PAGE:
On Going for Perfection (Temporarily)

The-Idea-Of-PerfectionWay back in the early days of the blog, in fact it was almost exactly three years ago, I wrote a post called “Why I Like Challenges.” There I said that one of the things I like most about a challenge is:

A challenge is short-term. I can commit to 12 (or even 30) days of hot yoga, but I wouldn’t realistically commit to daily yoga for the whole year, or forever.  It focuses me for a period of time and the very fact that it is time-limited helps me to stick with it. I can return to my regular routine with a sense of accomplishment. And then the regular routine feels totally manageable.

I’m doing a bit of a riff on challenges this week, and here it is: my challenge is to do my workout schedule to perfection this week. Planning for one week of perfection means that I don’t expect to or need to be perfect all the time.

When Sam blogged the other day about her current workout schedule, she noted that it didn’t include a rest day:

This is a rough outline. I haven’t scheduled a day off because life happens and I’ll inevitably end up taking one. Tracy is a fan of planning and doing less. My realism takes the form of planning lots of workouts and not feeling bad missing some.

I may be a fan of planning and doing less, but the fact is, I have a lot of trouble scheduling in a rest day. But rather than thinking, “that’s okay because I’m going to miss something along the way anyway,” I usually actually go into each week thinking I’m going to make it. But then I don’t. And I do feel kind of bad even though, realistically, it’s inevitable.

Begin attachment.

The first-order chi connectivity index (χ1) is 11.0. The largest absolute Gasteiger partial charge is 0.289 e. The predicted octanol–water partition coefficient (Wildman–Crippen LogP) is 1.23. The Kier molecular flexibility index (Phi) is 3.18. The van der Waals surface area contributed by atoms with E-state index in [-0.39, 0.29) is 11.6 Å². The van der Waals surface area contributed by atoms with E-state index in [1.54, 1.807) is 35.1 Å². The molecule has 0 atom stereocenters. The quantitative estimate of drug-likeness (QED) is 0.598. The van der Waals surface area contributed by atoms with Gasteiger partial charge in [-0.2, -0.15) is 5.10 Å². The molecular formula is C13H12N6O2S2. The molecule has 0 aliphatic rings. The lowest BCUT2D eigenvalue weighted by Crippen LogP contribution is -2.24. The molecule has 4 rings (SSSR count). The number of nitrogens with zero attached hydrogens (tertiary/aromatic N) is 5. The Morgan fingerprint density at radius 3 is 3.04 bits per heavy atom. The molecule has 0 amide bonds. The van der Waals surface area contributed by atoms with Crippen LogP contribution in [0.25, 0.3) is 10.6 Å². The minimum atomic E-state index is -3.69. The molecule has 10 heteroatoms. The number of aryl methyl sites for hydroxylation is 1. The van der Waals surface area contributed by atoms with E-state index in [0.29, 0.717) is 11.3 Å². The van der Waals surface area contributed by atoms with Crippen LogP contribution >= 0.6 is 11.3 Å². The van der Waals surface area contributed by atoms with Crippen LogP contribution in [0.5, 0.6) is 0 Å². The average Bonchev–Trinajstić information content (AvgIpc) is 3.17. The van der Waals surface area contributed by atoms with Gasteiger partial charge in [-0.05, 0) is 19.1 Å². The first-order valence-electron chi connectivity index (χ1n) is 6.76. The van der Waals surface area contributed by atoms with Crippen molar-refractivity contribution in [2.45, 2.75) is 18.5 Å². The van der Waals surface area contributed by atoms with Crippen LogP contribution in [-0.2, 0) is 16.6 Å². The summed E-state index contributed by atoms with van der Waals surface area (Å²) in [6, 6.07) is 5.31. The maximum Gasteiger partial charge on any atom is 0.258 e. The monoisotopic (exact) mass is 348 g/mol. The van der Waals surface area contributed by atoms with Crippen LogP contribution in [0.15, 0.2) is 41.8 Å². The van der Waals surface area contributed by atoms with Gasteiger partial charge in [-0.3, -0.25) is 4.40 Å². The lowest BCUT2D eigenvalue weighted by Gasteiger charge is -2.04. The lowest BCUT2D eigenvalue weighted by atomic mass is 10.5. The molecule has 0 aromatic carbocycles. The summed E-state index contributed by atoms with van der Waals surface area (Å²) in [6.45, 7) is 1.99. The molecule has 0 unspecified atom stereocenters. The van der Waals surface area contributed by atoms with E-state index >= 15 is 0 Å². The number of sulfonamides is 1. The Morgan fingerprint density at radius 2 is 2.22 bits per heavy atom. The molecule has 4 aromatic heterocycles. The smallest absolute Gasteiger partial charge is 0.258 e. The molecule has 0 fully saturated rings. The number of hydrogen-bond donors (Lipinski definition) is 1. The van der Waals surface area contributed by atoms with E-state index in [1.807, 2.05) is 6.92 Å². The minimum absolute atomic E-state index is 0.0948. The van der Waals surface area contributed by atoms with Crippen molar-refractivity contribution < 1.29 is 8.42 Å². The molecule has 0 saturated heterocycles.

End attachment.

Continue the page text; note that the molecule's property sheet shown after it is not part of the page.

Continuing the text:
You might think then, that my challenge this week ought to be about not feeling bad about missing stuff. But instead, I’m going to make it about trying to get it all in, just this week.  I’m aiming for perfection, but only temporarily.

Here’s the schedule from now until I leave in December to visit Renald:

Monday: running or spinning (I ran)

Tuesday: swimming in the morning; indoor group cycling class on the trainer after work

Wednesday: personal training

Thursday: running or rest

Friday: swimming in the morning; personal training after work

Saturday: running or rest (depending what happened on Thursday)

Sunday: long run

When I get back from the holidays, I’m adding a second indoor bike class (Saturday mornings), running on Thursdays, and Mondays as a scheduled day off.

Getting it all in will be a challenge. But like I said three years ago, I can do that for a short time. In actuality, like Sam, my “regular routine” involves the implicit assumption that most weeks I will not make it to every workout. My biggest bugaboo this fall has been the allure of staying in bed instead of going to the Y for my 6 a.m. swims.  If I’m going to make it, I absolutely have to get to bed early enough.

I’m not advocating that we aim for perfection. But I do think it’s fun to try for it temporarily. A week, going into it with a “challenge” mentality, seems about right to me.